I love the idea of the frustration box. I think they'd like that.
    What do I do with it when they have put a frustration in?
    I've seen conflict journals, where the student writes a conflict/concern to the teacher-- and the teacher writes back. Is it like that? (I like the idea of the box better though, because my kids are so INVOLVED with each other, they would read what everyone wrote and then pick fights.)

    When working, they are doing okay. But there are certain ones that when they finish... they are just not staying in their seat & doing the other work I have told them to do. I said if they finish early-- they may read a book at their seat or do one of a few things I put on the board.

    ...Should I be grading them on this part as well?

    I have paperclips at their desks that I take away when they're not following directions-- and there is a chart at their desk that I fill in w/ how many they had left. When they fill up the whole chart they can trade in for a perk as I mentioned. Also we have a class marble jar, and I'm awarding CANE Bucks when I see students modeling behavior I want in my class-- and I point it out.

    I had all the students write me a letter to take home this weekend-- telling me about themselves. I told them all I'd write back. Of course the one boy I mentioned never turned his in. Should I write him a letter to keep him included-- telling him I wanted to hear from him, or should I not write to him-- make him write to me, and then write back?

    ALSO my class is having a lot of trouble w/ lines. We all have to have a line order. We have tried a couple. The one I like best is ABC order by first name-- but still, they're just dragging to get in line. We have been late to everything because i KNOW they know how to get in their line. But they're not staying where they should be in line (it's a school policy that they be in a specific order & stay that way-- and be at voice level 0 in the hallway)

    ...how do I enforce this?
    Like I said, I've just sat down & told them when they're ready to go they'll show me by getting in the right order & being at level 0. Because the first 5- minutes...even in this 5th grade class, it is a lot of pushing, shoving, certain kids going and talking w/ all the other kids... etc.

    Our transitions are taking forever. My kindergartner's and third graders I had in daycare and summer camp...would kick all their butts at getting in line.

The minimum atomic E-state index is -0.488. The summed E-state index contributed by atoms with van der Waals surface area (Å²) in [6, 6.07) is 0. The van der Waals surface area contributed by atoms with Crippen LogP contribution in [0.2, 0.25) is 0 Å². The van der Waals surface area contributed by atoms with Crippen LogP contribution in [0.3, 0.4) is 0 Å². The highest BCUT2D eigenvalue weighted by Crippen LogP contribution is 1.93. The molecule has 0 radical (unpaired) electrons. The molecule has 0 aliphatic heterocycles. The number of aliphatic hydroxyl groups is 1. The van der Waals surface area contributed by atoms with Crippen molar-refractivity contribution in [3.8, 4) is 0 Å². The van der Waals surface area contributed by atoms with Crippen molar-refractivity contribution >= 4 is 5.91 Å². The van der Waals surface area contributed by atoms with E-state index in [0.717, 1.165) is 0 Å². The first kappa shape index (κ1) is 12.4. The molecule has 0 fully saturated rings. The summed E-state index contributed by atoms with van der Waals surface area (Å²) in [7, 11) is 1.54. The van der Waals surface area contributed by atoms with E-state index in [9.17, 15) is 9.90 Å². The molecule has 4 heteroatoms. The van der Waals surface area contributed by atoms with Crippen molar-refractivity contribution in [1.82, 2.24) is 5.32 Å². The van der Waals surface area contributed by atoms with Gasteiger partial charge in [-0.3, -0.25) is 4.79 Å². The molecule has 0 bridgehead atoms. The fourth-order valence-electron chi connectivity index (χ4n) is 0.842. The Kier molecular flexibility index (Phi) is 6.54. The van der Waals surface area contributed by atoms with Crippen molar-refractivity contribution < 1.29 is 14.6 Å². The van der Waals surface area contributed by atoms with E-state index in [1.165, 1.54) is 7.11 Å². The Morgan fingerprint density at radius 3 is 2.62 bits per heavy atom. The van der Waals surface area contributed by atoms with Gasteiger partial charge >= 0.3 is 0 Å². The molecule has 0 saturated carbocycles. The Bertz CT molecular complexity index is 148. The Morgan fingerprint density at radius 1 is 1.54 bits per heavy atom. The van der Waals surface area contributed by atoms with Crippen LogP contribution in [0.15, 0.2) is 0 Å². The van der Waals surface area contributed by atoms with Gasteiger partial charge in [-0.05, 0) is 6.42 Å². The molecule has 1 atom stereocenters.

Administration yells at the kids a lot in the hall if they're talking, or not on the multicolored tile... and I've found it to be a little effective. BUT I HATEEEE yelling all the time. It hurts my throat-- and I feel horrible for the ones that are doing their job, even if i am rewarding them.

    *sigh*

    I do love my job though. I actually have duty-free lunch, but I eat with the kids. I talk w/ them out on the playground. I enjoy them, a lot! I loved reading their letters to me & can't wait to write to them.

    I just want everything to be successful... and with me not having a lot of my stuff yet, I don't have a whole lot for the kids to do aside from seat work. And when I did allow them out of their seats, they didn't follow the rules I had told them-- for our classroom library, so I had to send them all back to their seats. I really don't want to suck. So I'm trying so hard to enforce the rules, while being consistent with my procedures.

    One part of our morning is to take out everythign we need for the day, and put our backpacks into buckets. (So they're not going through them all day). Still... they're telling me they don't have things.

    Do I let them get those things, or do I tell them they go without, because they didn't follow our procedure?

    Okay, ::end vent::
     
  10. readingrules12

    readingrules12 Aficionado

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    Oct 20, 2011

    I have a strict policy of when and when students can't get out of their seats. If not, they will be running all over the place. I would begin with practicing the procedures and clearly know how the class is run. If they choose to follow or break rules, something positive or negative needs to happen. If you want to give them one warning first, that is fine, but after that they should lose points, a privilege or even a note home. Students need to know exactly what their boundaries are. Where those boundaries are need to be set up so you can teach and they can learn.
     
  11. readingrules12

    readingrules12 Aficionado

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    Oct 20, 2011